Lack of subject matter jurisdiction may be raised by the court at any time during the proceedings. Attorneys Trust v. Videotape Computer Prods., Inc. , 93 F.3d 593, 594-95 (9th Cir. 1996). A federal court "ha[s] an independent obligation to address sua sponte whether [it] has subject-matter jurisdiction." Dittman v. California , 191 F.3d 1020, 1025 (9th Cir. 1999). It is the obligation of the district court "to be alert to jurisdictional requirements." Grupo Dataflux v. Atlas Global Group, L.P. , 541 U.S. 567, 593 (2004). Without jurisdiction, the district court cannot decide the merits of a case or order any relief. See Morongo , 858 F.2d at 1380.

The burden of establishing jurisdiction rests upon plaintiff as the party asserting jurisdiction. Kokkonen , 511 U.S. at 377; see also Hagans v. Lavine , 415 U.S. 528, 543 (1974) (acknowledging that a claim may be dismissed for lack of jurisdiction if it is "so insubstantial, implausible, ... or otherwise completely devoid of merit as not to involve a federal controversy within the jurisdiction of the District Court"); Bell v. Hood , 327 U.S. 678, 682-83 (1946) (recognizing that a claim is subject to dismissal for want of jurisdiction where it is "wholly insubstantial and frivolous" and so patently without merit as to justify dismissal for lack of jurisdiction); Franklin v. Murphy , 745 F.2d 1221, 1227 n.6 (9th Cir. 1984) (holding that even "[a] paid complaint that is obviously frivolous' does not confer federal subject matter jurisdiction... and may be dismissed sua sponte before service of process.").

Here, plaintiff's allegations in their entirety are found on a single page of the complaint. Those allegations do not reflect a short and plain statement of the grounds upon which the court's jurisdiction depends, a short and plain statement of plaintiff's claim showing that the she is entitled to relief, or even a demand for judgment for the relief she seeks. Rather, in her complaint plaintiff simply alleges that,

On or around May 17, 2011, [plaintiff] was made aware that Don Smearaldi, Manager of Public Affairs and Communications, Pacific Area, United States Postal Service, requested [plaintiff's] Employee Medical File (EMF) to satisfy portion for claim of personal property loss. The claim of personal property loss was never paid.

(Compl. (Dkt. No. 1) at 1.) Plaintiff asserts in her complaint that "Mr. Smearaldi failed to abide by postal policy and regulations, " and "was involved in the destruction of [her] personal property...." (Id.)

Presented with only these vague and unclear allegations, the court cannot characterize the nature of plaintiff's claim or determine if this is a matter over which it has jurisdiction.[1]

Accordingly, for the reasons explained above, plaintiff's complaint will be dismissed for failure to state a claim. The undersigned has carefully considered whether plaintiff may amend the complaint to state a claim upon which relief can be granted. "Valid reasons for denying leave to amend include undue delay, bad faith, prejudice, and futility." California Architectural Bldg. Prod. v. Franciscan Ceramics , 818 F.2d 1466, 1472 (9th Cir. 1988). See also Klamath-Lake Pharm. Ass'n v. Klamath Med. Serv. Bureau , 701 F.2d 1276, 1293 (9th Cir. 1983) (holding that while leave to amend shall be freely given, the court does not have to allow futile amendments). However, when evaluating the failure to state a claim, the complaint of a pro se plaintiff may be dismissed "only where it appears beyond doubt that the plaintiff can prove no set of facts in support of his claim which would entitle him to relief.'" Franklin v. Murphy , 745 F.2d 1221, 1228 (9th Cir. 1984) (quoting Haines v. Kerner , 404 U.S. 519, 521 (1972). See also Weilburg v. Shapiro , 488 F.3d 1202, 1205 (9th Cir. 2007) ("Dismissal of a pro se complaint without leave to amend is proper only if it is absolutely clear that the deficiencies of the complaint could not be cured by amendment.") (quoting Schucker v. Rockwood , 846 F.2d 1202, 1203-04 (9th Cir. 1988)).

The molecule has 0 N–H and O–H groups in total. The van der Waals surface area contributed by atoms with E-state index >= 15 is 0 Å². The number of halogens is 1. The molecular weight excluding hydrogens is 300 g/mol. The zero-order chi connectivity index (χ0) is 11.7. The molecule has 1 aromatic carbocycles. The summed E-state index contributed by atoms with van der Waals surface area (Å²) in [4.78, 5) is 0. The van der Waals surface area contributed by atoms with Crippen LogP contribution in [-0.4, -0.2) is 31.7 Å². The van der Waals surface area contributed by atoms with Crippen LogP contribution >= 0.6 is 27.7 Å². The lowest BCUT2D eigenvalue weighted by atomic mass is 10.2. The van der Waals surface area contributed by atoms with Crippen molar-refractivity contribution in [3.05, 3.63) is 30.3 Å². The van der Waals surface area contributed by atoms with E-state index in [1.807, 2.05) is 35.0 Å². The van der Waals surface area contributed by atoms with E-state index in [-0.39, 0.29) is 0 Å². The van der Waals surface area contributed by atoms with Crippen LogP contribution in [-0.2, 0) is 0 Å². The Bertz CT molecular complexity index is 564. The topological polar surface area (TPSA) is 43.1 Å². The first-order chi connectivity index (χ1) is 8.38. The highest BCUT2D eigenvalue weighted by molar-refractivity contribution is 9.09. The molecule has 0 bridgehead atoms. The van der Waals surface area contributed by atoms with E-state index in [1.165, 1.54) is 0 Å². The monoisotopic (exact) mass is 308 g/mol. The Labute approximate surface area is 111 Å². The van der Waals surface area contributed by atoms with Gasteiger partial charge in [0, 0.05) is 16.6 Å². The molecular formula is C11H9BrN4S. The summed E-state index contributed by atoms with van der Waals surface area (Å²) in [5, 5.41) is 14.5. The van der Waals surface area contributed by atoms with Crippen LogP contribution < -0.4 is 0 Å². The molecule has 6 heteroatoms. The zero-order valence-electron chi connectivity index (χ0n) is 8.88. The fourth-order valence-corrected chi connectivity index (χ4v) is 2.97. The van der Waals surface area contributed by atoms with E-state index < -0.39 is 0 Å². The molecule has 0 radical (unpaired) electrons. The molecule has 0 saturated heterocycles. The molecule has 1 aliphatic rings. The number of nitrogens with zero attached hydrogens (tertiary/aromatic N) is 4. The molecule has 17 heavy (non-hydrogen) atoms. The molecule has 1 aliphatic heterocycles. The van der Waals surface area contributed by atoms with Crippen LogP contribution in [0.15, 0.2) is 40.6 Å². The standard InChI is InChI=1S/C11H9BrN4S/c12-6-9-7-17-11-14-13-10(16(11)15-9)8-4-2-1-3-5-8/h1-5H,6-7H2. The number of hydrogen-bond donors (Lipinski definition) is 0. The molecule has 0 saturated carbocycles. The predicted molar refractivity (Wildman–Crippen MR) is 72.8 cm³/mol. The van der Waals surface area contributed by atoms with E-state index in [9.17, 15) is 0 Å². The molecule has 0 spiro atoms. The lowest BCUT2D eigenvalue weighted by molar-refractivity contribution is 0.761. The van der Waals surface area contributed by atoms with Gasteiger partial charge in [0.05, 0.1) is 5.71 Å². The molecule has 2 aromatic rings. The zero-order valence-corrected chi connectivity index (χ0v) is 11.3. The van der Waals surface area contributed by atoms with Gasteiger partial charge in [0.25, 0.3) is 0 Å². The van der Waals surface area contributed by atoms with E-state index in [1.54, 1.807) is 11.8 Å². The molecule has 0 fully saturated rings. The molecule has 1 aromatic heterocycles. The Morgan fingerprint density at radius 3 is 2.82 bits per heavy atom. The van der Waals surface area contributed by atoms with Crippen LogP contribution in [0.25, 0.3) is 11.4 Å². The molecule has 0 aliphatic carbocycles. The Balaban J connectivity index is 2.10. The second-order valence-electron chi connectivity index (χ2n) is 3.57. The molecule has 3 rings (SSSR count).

Here, the court cannot yet say that it appears beyond doubt that leave to amend would be futile. Plaintiff's complaint will therefore be dismissed, and she will be granted leave to file an amended complaint. Plaintiff is cautioned, however, that if she elects to file an amended complaint "the tenet that a court must accept as true all of the allegations contained in a complaint is inapplicable to legal conclusions. Threadbare recitals of the elements of a cause of action, supported by mere conclusory statements, do not suffice." Ashcroft , 556 U.S. at 678. "While legal conclusions can provide the complaint's framework, they must be supported by factual allegations." Id . at 679. Those facts must be sufficient to push the claims "across the line from conceivable to plausible[.]" Id . at 680 (quoting Twombly , 550 U.S. at 557).

Plaintiff is also reminded that the court cannot refer to a prior pleading in order to make an amended complaint complete. Local Rule 220 requires that any amended complaint be complete in itself without reference to prior pleadings. The amended complaint will supersede the original complaint. See Loux v. Rhay , 375 F.2d 55, 57 (9th Cir. 1967). Thus, in an amended complaint, just as if it were the initial complaint filed in the case, each defendant must be listed in the caption and identified in the body of the complaint, and each claim and the involvement of each defendant must be sufficiently alleged. Any amended complaint which plaintiff may elect to file must also include concise but complete factual allegations describing the conduct and events which underlie plaintiff's claims.

Accordingly, IT IS HEREBY ORDERED that:

1. Plaintiff's January 23, 2014, application to proceed in forma pauperis (Dkt. No. 2) is denied without prejudice.[2]

2. The complaint filed January 23, 2014 (Dkt. No. 1) is dismissed with leave to amend.

3. Plaintiff is granted twenty-eight days from the date of this order to file an amended complaint that cures the defects noted in this order and complies with the Federal Rules of Civil Procedure and the Local Rules of Practice.[3] Any amended complaint filed must bear the case number assigned to this action and must be titled "Amended Complaint."

4. Failure to comply with this order in a timely manner may result in a recommendation that this action be dismissed.